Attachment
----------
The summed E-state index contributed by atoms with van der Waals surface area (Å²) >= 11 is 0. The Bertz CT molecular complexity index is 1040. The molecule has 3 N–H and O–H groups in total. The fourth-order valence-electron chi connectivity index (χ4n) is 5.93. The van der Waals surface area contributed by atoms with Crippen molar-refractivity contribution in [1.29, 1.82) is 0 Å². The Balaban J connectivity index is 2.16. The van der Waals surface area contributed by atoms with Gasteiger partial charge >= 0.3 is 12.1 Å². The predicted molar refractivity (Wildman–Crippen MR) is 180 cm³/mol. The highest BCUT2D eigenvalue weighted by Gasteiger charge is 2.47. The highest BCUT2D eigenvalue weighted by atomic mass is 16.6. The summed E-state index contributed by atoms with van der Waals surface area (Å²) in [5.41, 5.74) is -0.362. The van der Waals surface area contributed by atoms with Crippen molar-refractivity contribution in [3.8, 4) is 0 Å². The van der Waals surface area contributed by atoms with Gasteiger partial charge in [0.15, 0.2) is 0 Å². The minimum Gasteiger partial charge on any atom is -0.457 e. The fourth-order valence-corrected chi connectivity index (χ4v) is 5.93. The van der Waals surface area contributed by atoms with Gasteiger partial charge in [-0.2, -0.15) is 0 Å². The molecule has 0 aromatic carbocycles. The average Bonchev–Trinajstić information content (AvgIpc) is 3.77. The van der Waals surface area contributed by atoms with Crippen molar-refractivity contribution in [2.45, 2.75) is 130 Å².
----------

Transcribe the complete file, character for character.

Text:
The summed E-state index contributed by atoms with van der Waals surface area (Å²) >= 11 is 0. The Bertz CT molecular complexity index is 1040. The molecule has 3 N–H and O–H groups in total. The fourth-order valence-electron chi connectivity index (χ4n) is 5.93. The van der Waals surface area contributed by atoms with Crippen molar-refractivity contribution in [1.29, 1.82) is 0 Å². The Balaban J connectivity index is 2.16. The van der Waals surface area contributed by atoms with Gasteiger partial charge >= 0.3 is 12.1 Å². The predicted molar refractivity (Wildman–Crippen MR) is 180 cm³/mol. The highest BCUT2D eigenvalue weighted by Gasteiger charge is 2.47. The highest BCUT2D eigenvalue weighted by atomic mass is 16.6. The summed E-state index contributed by atoms with van der Waals surface area (Å²) in [5.41, 5.74) is -0.362. The van der Waals surface area contributed by atoms with Crippen molar-refractivity contribution in [3.8, 4) is 0 Å². The van der Waals surface area contributed by atoms with Gasteiger partial charge in [0.15, 0.2) is 0 Å². The minimum Gasteiger partial charge on any atom is -0.457 e. The fourth-order valence-corrected chi connectivity index (χ4v) is 5.93. The van der Waals surface area contributed by atoms with Gasteiger partial charge in [-0.2, -0.15) is 0 Å². The molecule has 0 aromatic carbocycles. The average Bonchev–Trinajstić information content (AvgIpc) is 3.77. The van der Waals surface area contributed by atoms with Crippen molar-refractivity contribution in [2.45, 2.75) is 130 Å².